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Delmar O'Donnell

Locale: Between Jacinto & Gorgonio
Thanks. on 10/26/2013 21:48:10 MDT Print View

And mine's only 4-1/2" wide. Looks like you found a better pan for packing, Jack. I'll see if I can locate one, thanks.

Edited by Bolster on 10/26/2013 21:48:52 MDT.

Backpack Jack
(jumpbackjack) - F

Locale: Armpit of California
pans on 10/26/2013 21:51:47 MDT Print View

I think the top is 6" and then it tappers down to 5.5" still the best pan I've found for my needs.

BER ---
(BER) - MLife

Locale: Wisconsin
pancakes on 10/27/2013 00:17:48 MDT Print View

We like to use the MSR Flex skillet (same as what Sarah recommended)when camping with our boys or another couple and it nests well with our larger group cook kit. We use the smaller Quick skillet 7" when alone. It nests with our smaller couples cook kit and is listed as 5.9oz with the removable handle. A little bit heavier than those listed above by others, but works very well for pancakes, smaller sized tortillas, or fried fish. Granted, most of our camping is via canoe and a few extra ounces here and there are less of an issue.

Bisquick makes a biscuit mix pouch that just requires water in a couple different flavors. Cheesy garlic good for with dinner. The honey butter mix is good as pan biscuits or pancakes (if thinned out with extra water) and are sweet enough not to require syrup...though that would be good too...

Edited by BER on 10/27/2013 00:22:22 MDT.

Delmar O'Donnell

Locale: Between Jacinto & Gorgonio
Alcohol Pancakes on 12/01/2013 23:44:21 MST Print View

Pleased to report, have been able to successfully make pancakes on an alcohol stove, a Packafeather XL. Maybe 'cakes on alcohol stoves is common, but it's new to me, and I'm tickled pink.

I've been using Kodiak Cakes Flapjack Mix (found at Stater's). Start the stove on high and let it warm up, maybe a minute, then throttle back about 3 or 4 turns of the flame control to a low flame. I found Jack's Imusa pan (at Kmart), which works wonderfully, and have been cranking out beautiful flapjacks with a lightweight kit...soon to get very lightweight as soon as I replace the pan's heavy handle. (A handle replacement is a must, because it's so big and heavy, it drags the pan off the stove if you don't hold it in place.)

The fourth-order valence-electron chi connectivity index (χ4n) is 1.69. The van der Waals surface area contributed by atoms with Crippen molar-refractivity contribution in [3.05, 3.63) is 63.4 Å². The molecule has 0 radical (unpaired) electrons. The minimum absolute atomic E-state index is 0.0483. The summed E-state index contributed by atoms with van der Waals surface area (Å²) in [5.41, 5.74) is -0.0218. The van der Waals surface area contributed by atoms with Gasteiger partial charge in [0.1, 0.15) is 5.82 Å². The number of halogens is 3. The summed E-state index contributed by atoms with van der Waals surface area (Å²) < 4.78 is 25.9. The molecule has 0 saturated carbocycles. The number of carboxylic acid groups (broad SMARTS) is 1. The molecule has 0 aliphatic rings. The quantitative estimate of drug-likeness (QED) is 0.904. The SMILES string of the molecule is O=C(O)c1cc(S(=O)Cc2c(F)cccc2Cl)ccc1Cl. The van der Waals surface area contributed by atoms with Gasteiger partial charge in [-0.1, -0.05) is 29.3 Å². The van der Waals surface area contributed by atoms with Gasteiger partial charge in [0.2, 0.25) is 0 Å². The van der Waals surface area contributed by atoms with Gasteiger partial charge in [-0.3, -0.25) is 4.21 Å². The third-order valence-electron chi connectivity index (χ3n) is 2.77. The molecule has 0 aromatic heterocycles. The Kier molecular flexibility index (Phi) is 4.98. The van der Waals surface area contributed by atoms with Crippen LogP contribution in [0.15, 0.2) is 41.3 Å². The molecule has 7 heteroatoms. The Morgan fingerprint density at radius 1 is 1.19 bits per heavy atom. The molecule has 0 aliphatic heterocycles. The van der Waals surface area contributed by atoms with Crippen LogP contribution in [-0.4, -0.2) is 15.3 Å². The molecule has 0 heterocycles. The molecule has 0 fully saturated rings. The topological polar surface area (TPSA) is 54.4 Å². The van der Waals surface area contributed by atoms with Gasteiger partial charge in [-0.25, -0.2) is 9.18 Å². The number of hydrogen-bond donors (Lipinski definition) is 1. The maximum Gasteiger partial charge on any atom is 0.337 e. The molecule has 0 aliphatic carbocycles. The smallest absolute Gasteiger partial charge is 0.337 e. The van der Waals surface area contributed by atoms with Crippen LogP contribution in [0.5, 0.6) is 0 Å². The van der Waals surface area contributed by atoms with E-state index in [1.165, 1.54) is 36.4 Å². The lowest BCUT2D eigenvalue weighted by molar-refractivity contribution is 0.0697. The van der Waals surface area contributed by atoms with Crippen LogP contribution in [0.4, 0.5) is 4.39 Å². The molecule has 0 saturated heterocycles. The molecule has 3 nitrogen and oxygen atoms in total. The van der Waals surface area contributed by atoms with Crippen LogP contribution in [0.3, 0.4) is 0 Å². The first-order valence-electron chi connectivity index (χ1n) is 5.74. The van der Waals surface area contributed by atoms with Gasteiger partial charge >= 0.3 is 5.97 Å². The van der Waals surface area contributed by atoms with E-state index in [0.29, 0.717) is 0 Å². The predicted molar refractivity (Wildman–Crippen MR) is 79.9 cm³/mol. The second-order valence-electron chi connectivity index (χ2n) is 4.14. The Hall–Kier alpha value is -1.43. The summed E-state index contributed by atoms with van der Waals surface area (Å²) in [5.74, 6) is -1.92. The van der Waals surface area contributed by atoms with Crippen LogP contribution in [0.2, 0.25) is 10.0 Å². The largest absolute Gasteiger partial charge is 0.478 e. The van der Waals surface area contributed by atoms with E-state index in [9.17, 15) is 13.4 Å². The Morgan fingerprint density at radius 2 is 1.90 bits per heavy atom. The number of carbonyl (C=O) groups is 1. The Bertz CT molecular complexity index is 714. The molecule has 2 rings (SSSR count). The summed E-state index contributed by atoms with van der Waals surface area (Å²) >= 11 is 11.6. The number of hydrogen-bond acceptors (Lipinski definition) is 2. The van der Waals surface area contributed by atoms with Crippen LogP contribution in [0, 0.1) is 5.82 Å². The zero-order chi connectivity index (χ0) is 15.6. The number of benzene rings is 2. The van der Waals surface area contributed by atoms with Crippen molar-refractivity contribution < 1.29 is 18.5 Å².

Thanks to all for the hints and how-to's. Being able to flapjack in the backcountry is a BIG DEAL for me. Will provide welcome variety from the oatmeal-every-morning routine.

Edited by Bolster on 12/01/2013 23:47:13 MST.

Marko Botsaris
(millonas) - F - MLife

Locale: Santa Cruz Mountains, CA
Muffins on 12/02/2013 00:34:52 MST Print View

I'm sure that this link has been posted to BPL in other places, but have you seen this from Mike Clellands website:

I'm more of a muffin person than a pancake person, and this was an eyeopener to me. Yet another thing to possibly add to your breakfast repertoire.

Eric Blumensaadt
(Danepacker) - MLife

Locale: Mojave Desert
Fry pans on 12/11/2013 17:22:10 MST Print View

I have tried 4 different fry pans.

1 Ti fry pan from Japan-> WORST d@mn pan made. Hot spot in center, cool on the edges and food sticks like crazy.

2. 8" aluminum non-stick-> Nice for a small group. I removed the handle

3. Small (5 inch) non stick-> too small fer me

4. small 5.75 inch non stick ceramic coated-> just barely large enough and a great non-stick finish. From WallyMart (GAK!) This is the best one yet for solo or 2 people. (Handle removed also.)

I carry a tiny plastic spatula and it's great for cooking scrambled eggs too.

Phillip Asby

Locale: North Carolina
Pans on 12/13/2013 07:46:22 MST Print View

I have at least one pot top "pan" in nonstick but am not crazy about it as a go to option.

The small ceramic from Wally World sounds promising - for those who remove the handles from these how do you control the pan/heat - solely with the stove control? I tend to move my pans on/off the heat when cooking to regulate temp particularly on gas. It seems like grabbing the pan at some point is a necessity and no handle seems problematic - unless youre using a pot grabber of some sort?

Michael Driscoll
(Hillhikerz) - F

Locale: Monterey Bay
Pancakes on 12/13/2013 09:41:05 MST Print View

So the pan, stove and maple syrup has been figured out what about butter and crispy edges...
I have never tried dehydrated butter, does it work... No butter is a deal breaker for me...

Andrew F
(andrew.f) - F

Locale: San Francisco Bay Area
Re: Butter on 12/13/2013 10:36:49 MST Print View

You could just bring butter in a Ziplock bag. Nowadays I have a small screw-top container that I put coconut oil or ghee in and use that for cooking. Coconut oil doesn't need to be refrigerated. They both will get you crispy fat-laden pancakes.

Ben H.
(bzhayes) - F

Locale: So. California
Re: Pancakes on 12/13/2013 11:33:09 MST Print View

butter is quite shelf stable. We leave it out on the counter for days at a time. It never seems to go rancid. Gee is even more shelf stable.

Sarah Kirkconnell
(sarbar) - F

Locale: In the shadow of Mt. Rainier
Re: Re: Butter on 12/13/2013 11:55:01 MST Print View

Yep, just carry the real thing!

Delmar O'Donnell

Locale: Between Jacinto & Gorgonio
Shelf Life on 12/13/2013 19:39:16 MST Print View

Ben's right. Butter will last a long time unrefrigerated--should do a week easy. Butter has been around for thousands of years and refrigeration started going mainstream in the 1920s.

There's also the option of butter flavored oil.